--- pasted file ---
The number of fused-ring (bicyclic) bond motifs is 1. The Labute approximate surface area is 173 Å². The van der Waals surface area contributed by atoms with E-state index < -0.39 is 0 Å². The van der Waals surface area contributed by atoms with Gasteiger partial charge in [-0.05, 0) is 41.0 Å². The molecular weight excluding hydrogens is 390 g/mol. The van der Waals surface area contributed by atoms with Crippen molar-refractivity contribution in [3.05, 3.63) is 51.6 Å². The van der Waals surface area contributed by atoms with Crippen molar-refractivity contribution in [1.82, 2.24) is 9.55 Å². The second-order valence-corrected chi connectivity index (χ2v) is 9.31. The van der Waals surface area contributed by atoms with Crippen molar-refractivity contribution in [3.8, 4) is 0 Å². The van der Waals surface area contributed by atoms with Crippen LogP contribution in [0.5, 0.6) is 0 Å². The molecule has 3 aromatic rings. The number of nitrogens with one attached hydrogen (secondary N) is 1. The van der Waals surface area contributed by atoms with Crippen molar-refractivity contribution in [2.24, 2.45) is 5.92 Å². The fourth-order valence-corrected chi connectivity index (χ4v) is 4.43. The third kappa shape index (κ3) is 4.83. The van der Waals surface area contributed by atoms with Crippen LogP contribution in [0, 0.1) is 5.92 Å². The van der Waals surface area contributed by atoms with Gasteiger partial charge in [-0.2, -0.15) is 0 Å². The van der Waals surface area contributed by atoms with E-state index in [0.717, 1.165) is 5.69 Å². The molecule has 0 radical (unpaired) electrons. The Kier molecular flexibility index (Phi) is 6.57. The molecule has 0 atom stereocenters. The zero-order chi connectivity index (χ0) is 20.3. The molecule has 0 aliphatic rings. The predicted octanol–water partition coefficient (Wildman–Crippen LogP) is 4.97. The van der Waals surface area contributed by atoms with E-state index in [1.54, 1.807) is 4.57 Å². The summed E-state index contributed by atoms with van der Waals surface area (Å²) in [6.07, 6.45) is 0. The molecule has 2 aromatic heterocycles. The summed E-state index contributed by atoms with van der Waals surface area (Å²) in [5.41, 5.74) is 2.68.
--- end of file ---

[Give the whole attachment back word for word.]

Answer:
The number of fused-ring (bicyclic) bond motifs is 1. The Labute approximate surface area is 173 Å². The van der Waals surface area contributed by atoms with E-state index < -0.39 is 0 Å². The van der Waals surface area contributed by atoms with Gasteiger partial charge in [-0.05, 0) is 41.0 Å². The molecular weight excluding hydrogens is 390 g/mol. The van der Waals surface area contributed by atoms with Crippen molar-refractivity contribution in [3.05, 3.63) is 51.6 Å². The van der Waals surface area contributed by atoms with Crippen molar-refractivity contribution in [1.82, 2.24) is 9.55 Å². The second-order valence-corrected chi connectivity index (χ2v) is 9.31. The van der Waals surface area contributed by atoms with Crippen molar-refractivity contribution in [3.8, 4) is 0 Å². The van der Waals surface area contributed by atoms with Crippen LogP contribution in [0.5, 0.6) is 0 Å². The molecule has 3 aromatic rings. The number of nitrogens with one attached hydrogen (secondary N) is 1. The van der Waals surface area contributed by atoms with Crippen molar-refractivity contribution in [2.24, 2.45) is 5.92 Å². The fourth-order valence-corrected chi connectivity index (χ4v) is 4.43. The third kappa shape index (κ3) is 4.83. The van der Waals surface area contributed by atoms with Crippen LogP contribution in [0, 0.1) is 5.92 Å². The van der Waals surface area contributed by atoms with Gasteiger partial charge in [-0.2, -0.15) is 0 Å². The van der Waals surface area contributed by atoms with E-state index in [0.717, 1.165) is 5.69 Å². The molecule has 0 radical (unpaired) electrons. The Kier molecular flexibility index (Phi) is 6.57. The molecule has 0 atom stereocenters. The zero-order chi connectivity index (χ0) is 20.3. The molecule has 0 aliphatic rings. The predicted octanol–water partition coefficient (Wildman–Crippen LogP) is 4.97. The van der Waals surface area contributed by atoms with E-state index in [1.54, 1.807) is 4.57 Å². The summed E-state index contributed by atoms with van der Waals surface area (Å²) in [6.07, 6.45) is 0. The molecule has 2 aromatic heterocycles. The summed E-state index contributed by atoms with van der Waals surface area (Å²) in [5.41, 5.74) is 2.68.